China is putting on lockdown a city of 11 million people considered the epicentre of a new coronavirus outbreak that has killed 17 and infected nearly 600, as health authorities around the world scramble to prevent a global pandemic.
Health officials fear the transmission rate will accelerate as hundreds of millions of Chinese travel at home and abroad during week-long holidays for the Lunar New Year, which begins on Saturday.
Authorities confirmed 571 cases and 17 deaths, China’s National Health Commission said.
Of eight known cases worldwide, Thailand has confirmed four, while Japan, South Korea, Taiwan and the United States have reported one each.
The previously unknown virus strain is believed to have emerged late last year from illegally traded wildlife at an animal market in China’s central city of Wuhan.
Preliminary research suggested the virus was passed on to humans from snakes, but government medical adviser Zhong Nanshan has also identified badgers and rats as possible sources. Confirmed sufferers include 15 medical workers.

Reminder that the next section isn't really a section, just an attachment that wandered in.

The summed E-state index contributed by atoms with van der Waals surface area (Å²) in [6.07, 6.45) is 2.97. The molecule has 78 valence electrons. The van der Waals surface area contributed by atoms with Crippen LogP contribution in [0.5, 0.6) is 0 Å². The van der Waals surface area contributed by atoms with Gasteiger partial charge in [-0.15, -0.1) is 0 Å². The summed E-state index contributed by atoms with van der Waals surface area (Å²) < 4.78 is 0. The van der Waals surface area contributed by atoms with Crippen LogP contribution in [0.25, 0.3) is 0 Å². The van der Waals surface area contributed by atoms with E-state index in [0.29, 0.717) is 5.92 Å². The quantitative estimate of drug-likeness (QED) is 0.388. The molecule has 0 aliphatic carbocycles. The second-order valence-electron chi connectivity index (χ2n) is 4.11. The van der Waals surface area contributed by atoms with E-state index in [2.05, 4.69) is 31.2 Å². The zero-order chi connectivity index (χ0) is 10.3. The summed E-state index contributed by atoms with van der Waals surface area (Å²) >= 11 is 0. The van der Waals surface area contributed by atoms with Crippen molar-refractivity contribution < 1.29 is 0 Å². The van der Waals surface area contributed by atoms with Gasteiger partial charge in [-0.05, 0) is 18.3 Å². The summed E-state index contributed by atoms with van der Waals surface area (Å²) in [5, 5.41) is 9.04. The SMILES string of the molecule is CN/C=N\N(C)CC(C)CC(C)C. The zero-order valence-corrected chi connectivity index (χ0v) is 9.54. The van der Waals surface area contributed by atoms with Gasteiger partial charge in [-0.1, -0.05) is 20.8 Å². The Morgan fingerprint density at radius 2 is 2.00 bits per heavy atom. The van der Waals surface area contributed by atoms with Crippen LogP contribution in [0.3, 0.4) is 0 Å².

There is no vaccine for the virus, which can spread through the respiratory transmission. Symptoms include fever, difficulty in breathing and cough, similar to many other respiratory illnesses.
In a report on Wednesday, Imperial College London said it estimated a total of 4,000 cases of the coronavirus in Wuhan alone as of Jan. 18, an infection rate based on the number of cases reported in China and elsewhere.
The World Health Organisation (WHO) has said it will decide on Thursday whether to declare the outbreak a global health emergency, which would step up the international response.
If it does so, it will be the sixth international public health emergency to be declared in the last decade.
Some experts believe the new virus is not as dangerous as previous coronaviruses such as SARS and Middle East Respiratory Syndrome (MERS), which has killed more than 700 people since 2012.
FLIGHTS, RAIL SUSPENDED
Taiwan’s China Airlines said it had suspended flights to Wuhan and Hong Kong’s MTR Corp said it had suspended sales of high-speed rail tickets to and from Wuhan.
Airports globally stepped up screening of passengers from China and the European Centre for Disease Control and Prevention (ECDC) said the further global spread of the virus was likely.